- Figure out what your rain gutter shelf is going to look like
- Buy your materials
- Cut your shelves to length
- If not using end caps, sand down the edges of the gutters so they’re smooth
- If painting, paint the gutters after you cut them.
- Assemble gutter shelves
- Mark in pencil where your shelves will go
- Put up the gutters
- Check shelves’ sturdiness, safety, and levelness
- Take a moment to admire your handiwork and then fill with books!
Step 1: Figure out what your rain gutter shelf is going to look like
The key to any successful DIY project is planning. Pick a spot. Sketch out what you want your shelves to look like, if you’re into that, or cruise around Pinterest.
For a kid’s room or reading nook, you’ll want the books within easy of your little one, obviously. For general shelving, you can put them at eye level or go floor-to-ceiling. The great thing about building your own shelves is you can design them however you like!
Once you know what you want your rain gutter shelves to look like, measure out exactly how many lengths of rain gutter you’ll need. I also recommend doing a quick estimate of how many books you want to put on the shelves and how much they’ll weigh. This process doesn’t have to be über-scientific (unless that’s the way you roll), but it will give you an idea of how much weight your gutter shelves will need to support, which will make your trip to the hardware store a lot easier.
Step 2: Buy your materials
Make a list of what you’ll need based on your design and budget, then hie thee to your favorite hardware store. If you need any help or advice, ask an employee at the store. Since you know about how many books your shelf will hold and what you want it to look like, this process should be relatively painless.
If your budget allows it, I recommend buying slightly more gutters than you need, just in case.
Step 3: Cut your shelves to length
If you didn’t get your gutters cut down at the hardware store, cut them yourself. And remember the golden rule of carpentry: measure twice, cut once.
Step 4: If not using end caps, sand down the edges of the gutters so they’re smooth
Step 5: If painting, paint the gutters after you cut them.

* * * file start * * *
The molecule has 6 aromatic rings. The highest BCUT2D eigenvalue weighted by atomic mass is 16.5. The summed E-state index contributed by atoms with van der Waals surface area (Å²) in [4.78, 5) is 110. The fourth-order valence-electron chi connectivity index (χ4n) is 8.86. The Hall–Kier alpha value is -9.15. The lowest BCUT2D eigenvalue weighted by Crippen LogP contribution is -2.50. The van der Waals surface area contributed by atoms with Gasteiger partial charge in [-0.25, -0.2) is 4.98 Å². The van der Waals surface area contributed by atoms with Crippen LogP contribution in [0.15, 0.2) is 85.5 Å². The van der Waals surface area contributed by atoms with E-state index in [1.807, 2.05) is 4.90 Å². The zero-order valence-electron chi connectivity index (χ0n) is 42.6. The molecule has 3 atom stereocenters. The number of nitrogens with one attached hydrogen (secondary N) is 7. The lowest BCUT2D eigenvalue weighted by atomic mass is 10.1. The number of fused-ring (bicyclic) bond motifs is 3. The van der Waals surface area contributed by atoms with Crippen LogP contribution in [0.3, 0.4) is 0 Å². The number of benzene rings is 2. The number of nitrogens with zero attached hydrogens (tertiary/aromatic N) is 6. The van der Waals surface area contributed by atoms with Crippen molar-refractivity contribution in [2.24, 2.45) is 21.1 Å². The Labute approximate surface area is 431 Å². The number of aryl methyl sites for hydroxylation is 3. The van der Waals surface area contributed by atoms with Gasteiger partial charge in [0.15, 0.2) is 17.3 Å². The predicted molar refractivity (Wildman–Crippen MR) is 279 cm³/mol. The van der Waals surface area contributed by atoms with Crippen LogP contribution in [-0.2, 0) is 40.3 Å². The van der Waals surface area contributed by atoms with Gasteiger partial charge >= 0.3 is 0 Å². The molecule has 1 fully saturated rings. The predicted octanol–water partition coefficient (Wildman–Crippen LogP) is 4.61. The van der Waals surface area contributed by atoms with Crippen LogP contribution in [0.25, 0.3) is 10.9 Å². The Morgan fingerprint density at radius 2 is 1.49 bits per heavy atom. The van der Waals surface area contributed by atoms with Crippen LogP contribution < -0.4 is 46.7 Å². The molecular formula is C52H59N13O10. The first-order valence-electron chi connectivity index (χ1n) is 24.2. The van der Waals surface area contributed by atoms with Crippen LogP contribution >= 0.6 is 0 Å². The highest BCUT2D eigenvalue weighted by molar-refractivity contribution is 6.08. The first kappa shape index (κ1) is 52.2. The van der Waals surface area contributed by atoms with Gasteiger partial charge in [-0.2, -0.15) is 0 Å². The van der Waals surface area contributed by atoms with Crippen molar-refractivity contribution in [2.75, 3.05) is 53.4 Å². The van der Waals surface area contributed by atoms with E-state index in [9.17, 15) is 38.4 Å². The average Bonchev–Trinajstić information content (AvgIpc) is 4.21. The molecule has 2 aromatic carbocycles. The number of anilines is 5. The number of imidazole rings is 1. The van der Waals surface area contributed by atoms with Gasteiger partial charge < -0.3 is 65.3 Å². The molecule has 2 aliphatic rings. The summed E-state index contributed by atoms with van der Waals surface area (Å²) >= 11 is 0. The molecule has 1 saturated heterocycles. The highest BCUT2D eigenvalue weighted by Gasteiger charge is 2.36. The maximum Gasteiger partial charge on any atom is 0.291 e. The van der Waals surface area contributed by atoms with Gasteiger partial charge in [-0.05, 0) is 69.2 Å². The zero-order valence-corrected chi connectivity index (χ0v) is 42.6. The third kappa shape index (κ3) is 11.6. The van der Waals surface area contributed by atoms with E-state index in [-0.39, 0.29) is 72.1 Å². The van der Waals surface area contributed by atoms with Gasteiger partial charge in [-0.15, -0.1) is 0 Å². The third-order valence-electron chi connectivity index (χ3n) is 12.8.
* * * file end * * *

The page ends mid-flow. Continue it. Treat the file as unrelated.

Paint outdoors or in a well-ventilated area. Allow to dry completely before continuing.
Step 6: Assemble gutter shelves
If you’re using end caps or corner pieces, attach them to the straight gutters and arrange everything how you’d like it to look once it’s up on the wall.
Step 7: Mark in pencil where your shelves will go
Measure the height level for each shelf and mark where each one will be placed. If you’re anchoring the gutters to studs, use the stud finder and mark where they are.
If using brackets, mark out where the brackets will be screwed in place.
Finally, if attaching the gutters to the wall directly, mark on the back of the gutter facing toward you where the screws will go, about equidistant apart.
Again: don’t be afraid to measure multiple times. Use the shelves as a guide to check for levelness.
Step 8: Put up the gutters
Follow the markings you made on the wall to screw in the gutters or brackets using the wood screws and power drill. After the first screw, double check to make sure everything’s level before drilling in the second screw. Repeat process until all the gutter shelves are up.
Step 9: Check shelves’ sturdiness, safety, and levelness
If you need to make changes, now’s the time to do it. Give a gentle tug to the gutters to make sure they’re sturdy, run your hands along them to make sure there are no sharp edges, and do a super fast level check.
Step 10: Take a moment to admire your handiwork and then fill with books!
The best part of having a new set of rain gutter bookshelves is the chance to arrange them! By color, title, author, Dewey Decimal system? That’s a question for another post.
And you’re done! You now have awesome, stylish-looking gutter bookshelves to display your bookish treasures, or tempt your mini-me to read, and you did it all in a weekend and on a budget.